New Dutch law allows law enforcement to digitally wiretap your friends and family to get to you
This past Wednesday, the Netherlands Senate passed a new surveillance and data mining law that will go into effect on January 1st, 2018. The new law (available in Dutch) expands the government’s targeted and mass surveillance powers and were first introduced in 2015. The Dutch government will soon have expanded surveillance powers, allowing authorities to force service providers to give up the information they have on a particular target in what is essentially a digital wiretap.
Martijn Grooten, editor of the Virus Bulletin, commented to The Register:
“It increases the intel agency’s ability to wiretap, to hack and to work with organisations to volunteer them information. Wiretapping can now be less targeted (think dragnet), hacking could also target close relations of targets. Voluntary informers could also be companies rather than individuals (e.g. ISPs giving easy access to data).”
The Netherlands expand both targeted and dragnet surveillance
Previously in the Netherlands, law enforcement could hack a suspect with ministerial permission. Years ago, a commission that looked into unauthorized, ministerially sanctioned taps warned that even these taps were already overused. Now just imagine what the type of abuse that will be possible come January 1, 2018. The new law not only removes many of the boundaries needed to get that permission, but also allows law enforcement to hack the friends and family of a suspect in order to get to the suspect. Now, the private information siphoned from Dutch service providers will also be stored for 3 years, and may be shared with other countries.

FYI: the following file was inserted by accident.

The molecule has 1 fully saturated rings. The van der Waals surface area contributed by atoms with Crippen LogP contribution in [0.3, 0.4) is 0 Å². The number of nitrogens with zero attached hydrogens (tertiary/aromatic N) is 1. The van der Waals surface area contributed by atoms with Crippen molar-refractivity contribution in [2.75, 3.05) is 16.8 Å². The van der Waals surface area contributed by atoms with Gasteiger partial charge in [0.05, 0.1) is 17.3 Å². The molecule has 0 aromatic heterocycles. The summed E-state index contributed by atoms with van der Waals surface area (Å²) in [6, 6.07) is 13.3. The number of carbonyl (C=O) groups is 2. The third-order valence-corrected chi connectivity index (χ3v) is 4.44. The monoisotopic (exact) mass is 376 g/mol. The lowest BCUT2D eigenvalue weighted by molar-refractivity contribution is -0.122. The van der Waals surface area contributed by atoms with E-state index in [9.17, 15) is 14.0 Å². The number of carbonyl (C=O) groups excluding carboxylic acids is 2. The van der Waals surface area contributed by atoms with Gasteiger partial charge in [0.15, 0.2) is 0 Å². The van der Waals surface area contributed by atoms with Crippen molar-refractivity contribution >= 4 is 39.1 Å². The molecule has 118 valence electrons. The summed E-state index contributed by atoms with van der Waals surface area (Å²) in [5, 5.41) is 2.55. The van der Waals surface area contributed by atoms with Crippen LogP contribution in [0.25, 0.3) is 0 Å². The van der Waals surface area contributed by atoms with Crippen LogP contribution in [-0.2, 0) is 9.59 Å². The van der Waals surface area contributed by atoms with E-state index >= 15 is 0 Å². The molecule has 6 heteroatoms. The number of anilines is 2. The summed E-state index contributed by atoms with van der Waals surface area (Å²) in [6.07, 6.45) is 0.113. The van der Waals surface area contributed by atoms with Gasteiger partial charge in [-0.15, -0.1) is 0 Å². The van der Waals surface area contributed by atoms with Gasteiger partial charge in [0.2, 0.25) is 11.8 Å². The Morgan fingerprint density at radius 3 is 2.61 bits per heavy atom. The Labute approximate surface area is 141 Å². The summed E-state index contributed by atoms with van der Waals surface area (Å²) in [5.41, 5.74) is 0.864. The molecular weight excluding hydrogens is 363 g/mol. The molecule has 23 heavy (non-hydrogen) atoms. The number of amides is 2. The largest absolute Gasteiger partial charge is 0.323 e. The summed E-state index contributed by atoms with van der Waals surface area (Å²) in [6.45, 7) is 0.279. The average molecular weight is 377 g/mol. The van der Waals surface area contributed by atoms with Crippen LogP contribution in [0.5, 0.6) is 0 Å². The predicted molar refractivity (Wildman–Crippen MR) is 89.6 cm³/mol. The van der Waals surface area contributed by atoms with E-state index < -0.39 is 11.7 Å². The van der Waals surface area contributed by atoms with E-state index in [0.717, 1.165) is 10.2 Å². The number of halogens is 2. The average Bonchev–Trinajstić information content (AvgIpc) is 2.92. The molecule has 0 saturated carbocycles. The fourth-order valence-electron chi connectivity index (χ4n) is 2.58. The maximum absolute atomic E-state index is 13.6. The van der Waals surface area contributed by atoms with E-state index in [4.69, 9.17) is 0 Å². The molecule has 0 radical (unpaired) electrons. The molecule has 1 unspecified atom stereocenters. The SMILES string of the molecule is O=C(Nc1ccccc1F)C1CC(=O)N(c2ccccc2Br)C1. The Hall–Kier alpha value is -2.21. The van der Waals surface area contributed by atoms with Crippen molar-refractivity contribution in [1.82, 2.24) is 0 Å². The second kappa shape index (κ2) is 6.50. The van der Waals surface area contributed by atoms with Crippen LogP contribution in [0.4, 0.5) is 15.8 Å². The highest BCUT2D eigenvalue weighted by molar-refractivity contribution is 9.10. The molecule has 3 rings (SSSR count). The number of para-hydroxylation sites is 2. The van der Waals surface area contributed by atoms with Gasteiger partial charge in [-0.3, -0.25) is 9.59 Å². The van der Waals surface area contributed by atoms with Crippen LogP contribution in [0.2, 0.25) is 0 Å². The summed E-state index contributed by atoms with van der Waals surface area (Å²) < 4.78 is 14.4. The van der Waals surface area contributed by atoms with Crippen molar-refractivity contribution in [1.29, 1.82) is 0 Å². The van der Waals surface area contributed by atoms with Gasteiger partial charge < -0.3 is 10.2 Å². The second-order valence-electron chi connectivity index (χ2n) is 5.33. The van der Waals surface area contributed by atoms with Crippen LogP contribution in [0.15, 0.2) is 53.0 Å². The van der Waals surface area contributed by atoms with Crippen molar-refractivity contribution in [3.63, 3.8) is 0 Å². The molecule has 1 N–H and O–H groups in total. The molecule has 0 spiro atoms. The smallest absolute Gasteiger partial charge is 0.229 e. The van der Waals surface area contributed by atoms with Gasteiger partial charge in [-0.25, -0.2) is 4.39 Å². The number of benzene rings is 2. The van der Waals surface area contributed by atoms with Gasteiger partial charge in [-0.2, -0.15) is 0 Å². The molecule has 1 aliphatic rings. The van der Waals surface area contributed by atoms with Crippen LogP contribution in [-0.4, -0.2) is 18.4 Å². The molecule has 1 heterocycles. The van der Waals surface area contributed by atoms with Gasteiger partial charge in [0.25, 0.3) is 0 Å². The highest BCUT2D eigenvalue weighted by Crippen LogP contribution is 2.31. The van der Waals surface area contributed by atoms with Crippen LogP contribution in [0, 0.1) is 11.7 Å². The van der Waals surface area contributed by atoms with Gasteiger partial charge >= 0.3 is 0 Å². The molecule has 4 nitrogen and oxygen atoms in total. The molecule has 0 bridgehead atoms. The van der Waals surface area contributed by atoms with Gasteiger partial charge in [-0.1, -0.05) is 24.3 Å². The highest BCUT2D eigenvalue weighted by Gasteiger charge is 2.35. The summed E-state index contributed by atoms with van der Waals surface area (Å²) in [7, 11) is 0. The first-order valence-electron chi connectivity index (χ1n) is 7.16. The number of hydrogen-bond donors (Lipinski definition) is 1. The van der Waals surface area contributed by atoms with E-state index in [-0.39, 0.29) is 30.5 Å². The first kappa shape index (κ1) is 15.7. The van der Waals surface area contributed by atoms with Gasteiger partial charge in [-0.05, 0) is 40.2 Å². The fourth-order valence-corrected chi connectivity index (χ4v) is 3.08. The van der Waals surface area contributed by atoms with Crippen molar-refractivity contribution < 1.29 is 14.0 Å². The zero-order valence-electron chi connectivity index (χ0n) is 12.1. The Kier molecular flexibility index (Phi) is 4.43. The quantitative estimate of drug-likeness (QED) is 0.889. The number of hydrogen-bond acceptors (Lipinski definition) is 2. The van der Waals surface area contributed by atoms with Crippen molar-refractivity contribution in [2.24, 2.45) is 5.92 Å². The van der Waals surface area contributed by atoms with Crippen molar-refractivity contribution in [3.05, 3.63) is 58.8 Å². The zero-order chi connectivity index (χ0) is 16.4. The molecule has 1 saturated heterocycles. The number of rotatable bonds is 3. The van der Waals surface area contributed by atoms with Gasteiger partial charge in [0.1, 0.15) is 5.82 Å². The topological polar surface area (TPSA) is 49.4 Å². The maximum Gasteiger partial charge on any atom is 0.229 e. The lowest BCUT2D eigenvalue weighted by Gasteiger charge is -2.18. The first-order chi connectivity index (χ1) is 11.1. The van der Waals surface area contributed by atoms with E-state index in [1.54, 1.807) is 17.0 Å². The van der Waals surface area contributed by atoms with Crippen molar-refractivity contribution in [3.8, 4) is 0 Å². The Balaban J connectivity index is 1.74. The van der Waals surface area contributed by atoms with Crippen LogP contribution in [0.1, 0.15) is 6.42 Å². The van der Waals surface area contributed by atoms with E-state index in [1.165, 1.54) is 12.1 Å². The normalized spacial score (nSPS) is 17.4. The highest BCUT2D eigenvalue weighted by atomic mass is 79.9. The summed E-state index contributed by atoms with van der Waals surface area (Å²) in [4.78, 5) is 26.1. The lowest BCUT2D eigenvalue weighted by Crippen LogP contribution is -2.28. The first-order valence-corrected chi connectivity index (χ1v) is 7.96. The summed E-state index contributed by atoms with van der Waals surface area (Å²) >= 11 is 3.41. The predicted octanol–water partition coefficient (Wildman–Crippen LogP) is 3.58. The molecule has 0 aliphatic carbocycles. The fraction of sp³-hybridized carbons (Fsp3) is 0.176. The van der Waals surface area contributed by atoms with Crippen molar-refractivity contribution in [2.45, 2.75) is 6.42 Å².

Nico van Eijk, a University of Amsterdam law professor, told NOS:
“This is a law with many open ends.”
Organizations such as the Netherlands’ Association of Journalists intend to challenge the new surveillance law in court. While the shadow of surveillance and censorship in the Netherlands and other places in Europe has grown substantially, the Dutch still have access to encryption software and common sense, both of which will be sorely needed.